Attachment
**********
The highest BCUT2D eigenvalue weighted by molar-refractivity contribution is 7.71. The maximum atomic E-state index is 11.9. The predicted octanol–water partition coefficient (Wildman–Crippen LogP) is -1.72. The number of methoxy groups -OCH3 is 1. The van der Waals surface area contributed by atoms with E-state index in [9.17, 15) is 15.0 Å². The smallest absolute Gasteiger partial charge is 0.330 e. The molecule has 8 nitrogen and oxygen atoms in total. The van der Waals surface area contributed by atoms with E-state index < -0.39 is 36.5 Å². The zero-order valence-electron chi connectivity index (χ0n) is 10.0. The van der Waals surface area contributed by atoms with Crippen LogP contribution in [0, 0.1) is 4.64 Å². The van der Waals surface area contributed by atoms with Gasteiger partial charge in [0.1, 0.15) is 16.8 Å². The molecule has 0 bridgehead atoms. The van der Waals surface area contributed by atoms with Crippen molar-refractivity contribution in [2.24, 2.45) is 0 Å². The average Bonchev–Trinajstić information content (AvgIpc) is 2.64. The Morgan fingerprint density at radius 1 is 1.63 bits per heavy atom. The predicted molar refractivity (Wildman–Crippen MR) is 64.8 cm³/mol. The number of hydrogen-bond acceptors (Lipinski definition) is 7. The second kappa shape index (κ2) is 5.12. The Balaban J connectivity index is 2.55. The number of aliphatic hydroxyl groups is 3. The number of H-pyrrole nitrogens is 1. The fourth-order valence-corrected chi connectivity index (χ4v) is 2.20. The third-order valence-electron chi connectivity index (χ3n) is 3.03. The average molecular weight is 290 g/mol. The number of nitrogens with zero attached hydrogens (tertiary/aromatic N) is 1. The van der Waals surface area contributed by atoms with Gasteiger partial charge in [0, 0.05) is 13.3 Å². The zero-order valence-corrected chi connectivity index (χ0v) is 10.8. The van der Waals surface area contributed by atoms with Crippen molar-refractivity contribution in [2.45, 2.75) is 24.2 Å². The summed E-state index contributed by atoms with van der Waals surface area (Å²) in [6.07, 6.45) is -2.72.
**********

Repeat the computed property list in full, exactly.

The highest BCUT2D eigenvalue weighted by molar-refractivity contribution is 7.71. The maximum atomic E-state index is 11.9. The predicted octanol–water partition coefficient (Wildman–Crippen LogP) is -1.72. The number of methoxy groups -OCH3 is 1. The van der Waals surface area contributed by atoms with E-state index in [9.17, 15) is 15.0 Å². The smallest absolute Gasteiger partial charge is 0.330 e. The molecule has 8 nitrogen and oxygen atoms in total. The van der Waals surface area contributed by atoms with E-state index < -0.39 is 36.5 Å². The zero-order valence-electron chi connectivity index (χ0n) is 10.0. The van der Waals surface area contributed by atoms with Crippen LogP contribution in [0, 0.1) is 4.64 Å². The van der Waals surface area contributed by atoms with Gasteiger partial charge in [0.1, 0.15) is 16.8 Å². The molecule has 0 bridgehead atoms. The van der Waals surface area contributed by atoms with Crippen molar-refractivity contribution in [2.24, 2.45) is 0 Å². The average Bonchev–Trinajstić information content (AvgIpc) is 2.64. The Morgan fingerprint density at radius 1 is 1.63 bits per heavy atom. The predicted molar refractivity (Wildman–Crippen MR) is 64.8 cm³/mol. The number of hydrogen-bond acceptors (Lipinski definition) is 7. The second kappa shape index (κ2) is 5.12. The Balaban J connectivity index is 2.55. The number of aliphatic hydroxyl groups is 3. The number of H-pyrrole nitrogens is 1. The fourth-order valence-corrected chi connectivity index (χ4v) is 2.20. The third-order valence-electron chi connectivity index (χ3n) is 3.03. The average molecular weight is 290 g/mol. The number of nitrogens with zero attached hydrogens (tertiary/aromatic N) is 1. The van der Waals surface area contributed by atoms with Gasteiger partial charge in [0, 0.05) is 13.3 Å². The zero-order valence-corrected chi connectivity index (χ0v) is 10.8. The van der Waals surface area contributed by atoms with Crippen molar-refractivity contribution in [2.45, 2.75) is 24.2 Å². The summed E-state index contributed by atoms with van der Waals surface area (Å²) in [6.07, 6.45) is -2.72.